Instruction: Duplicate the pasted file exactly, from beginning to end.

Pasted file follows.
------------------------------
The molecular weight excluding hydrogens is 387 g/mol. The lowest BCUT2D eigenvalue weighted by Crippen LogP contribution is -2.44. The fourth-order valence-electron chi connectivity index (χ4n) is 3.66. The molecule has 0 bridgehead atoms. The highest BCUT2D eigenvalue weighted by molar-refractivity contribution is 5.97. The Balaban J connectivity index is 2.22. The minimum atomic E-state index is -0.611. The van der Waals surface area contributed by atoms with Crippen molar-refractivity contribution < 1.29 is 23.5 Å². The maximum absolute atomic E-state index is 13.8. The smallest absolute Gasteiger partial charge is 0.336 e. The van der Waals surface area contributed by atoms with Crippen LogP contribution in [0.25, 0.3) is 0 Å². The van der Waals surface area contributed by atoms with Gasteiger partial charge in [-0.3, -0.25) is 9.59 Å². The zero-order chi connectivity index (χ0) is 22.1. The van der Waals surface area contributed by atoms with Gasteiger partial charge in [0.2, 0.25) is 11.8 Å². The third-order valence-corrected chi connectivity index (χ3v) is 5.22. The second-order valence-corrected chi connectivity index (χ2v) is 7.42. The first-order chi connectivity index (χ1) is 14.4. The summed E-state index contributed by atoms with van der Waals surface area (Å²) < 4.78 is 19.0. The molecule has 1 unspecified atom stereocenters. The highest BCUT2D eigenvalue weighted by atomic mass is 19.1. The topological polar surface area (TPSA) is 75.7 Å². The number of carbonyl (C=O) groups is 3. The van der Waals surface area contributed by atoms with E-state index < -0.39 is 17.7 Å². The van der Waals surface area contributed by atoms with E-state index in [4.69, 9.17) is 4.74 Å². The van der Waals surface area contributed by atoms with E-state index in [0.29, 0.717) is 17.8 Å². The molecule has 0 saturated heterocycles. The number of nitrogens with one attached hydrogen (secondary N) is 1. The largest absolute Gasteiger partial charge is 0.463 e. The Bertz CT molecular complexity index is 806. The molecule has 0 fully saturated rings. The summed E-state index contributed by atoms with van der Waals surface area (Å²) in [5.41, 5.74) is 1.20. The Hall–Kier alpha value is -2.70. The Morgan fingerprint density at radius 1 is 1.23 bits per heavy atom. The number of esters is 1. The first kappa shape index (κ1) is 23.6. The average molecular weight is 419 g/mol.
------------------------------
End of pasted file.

The molecular weight excluding hydrogens is 387 g/mol. The lowest BCUT2D eigenvalue weighted by Crippen LogP contribution is -2.44. The fourth-order valence-electron chi connectivity index (χ4n) is 3.66. The molecule has 0 bridgehead atoms. The highest BCUT2D eigenvalue weighted by molar-refractivity contribution is 5.97. The Balaban J connectivity index is 2.22. The minimum atomic E-state index is -0.611. The van der Waals surface area contributed by atoms with Crippen molar-refractivity contribution < 1.29 is 23.5 Å². The maximum absolute atomic E-state index is 13.8. The smallest absolute Gasteiger partial charge is 0.336 e. The van der Waals surface area contributed by atoms with Crippen LogP contribution in [0.25, 0.3) is 0 Å². The van der Waals surface area contributed by atoms with Gasteiger partial charge in [-0.3, -0.25) is 9.59 Å². The zero-order chi connectivity index (χ0) is 22.1. The van der Waals surface area contributed by atoms with Gasteiger partial charge in [0.2, 0.25) is 11.8 Å². The third-order valence-corrected chi connectivity index (χ3v) is 5.22. The second-order valence-corrected chi connectivity index (χ2v) is 7.42. The first-order chi connectivity index (χ1) is 14.4. The summed E-state index contributed by atoms with van der Waals surface area (Å²) < 4.78 is 19.0. The molecule has 1 unspecified atom stereocenters. The highest BCUT2D eigenvalue weighted by atomic mass is 19.1. The topological polar surface area (TPSA) is 75.7 Å². The number of carbonyl (C=O) groups is 3. The van der Waals surface area contributed by atoms with E-state index < -0.39 is 17.7 Å². The van der Waals surface area contributed by atoms with E-state index in [4.69, 9.17) is 4.74 Å². The van der Waals surface area contributed by atoms with E-state index in [0.29, 0.717) is 17.8 Å². The molecule has 0 saturated heterocycles. The number of nitrogens with one attached hydrogen (secondary N) is 1. The largest absolute Gasteiger partial charge is 0.463 e. The Bertz CT molecular complexity index is 806. The molecule has 0 fully saturated rings. The summed E-state index contributed by atoms with van der Waals surface area (Å²) in [5.41, 5.74) is 1.20. The Hall–Kier alpha value is -2.70. The Morgan fingerprint density at radius 1 is 1.23 bits per heavy atom. The number of esters is 1. The first kappa shape index (κ1) is 23.6. The average molecular weight is 419 g/mol.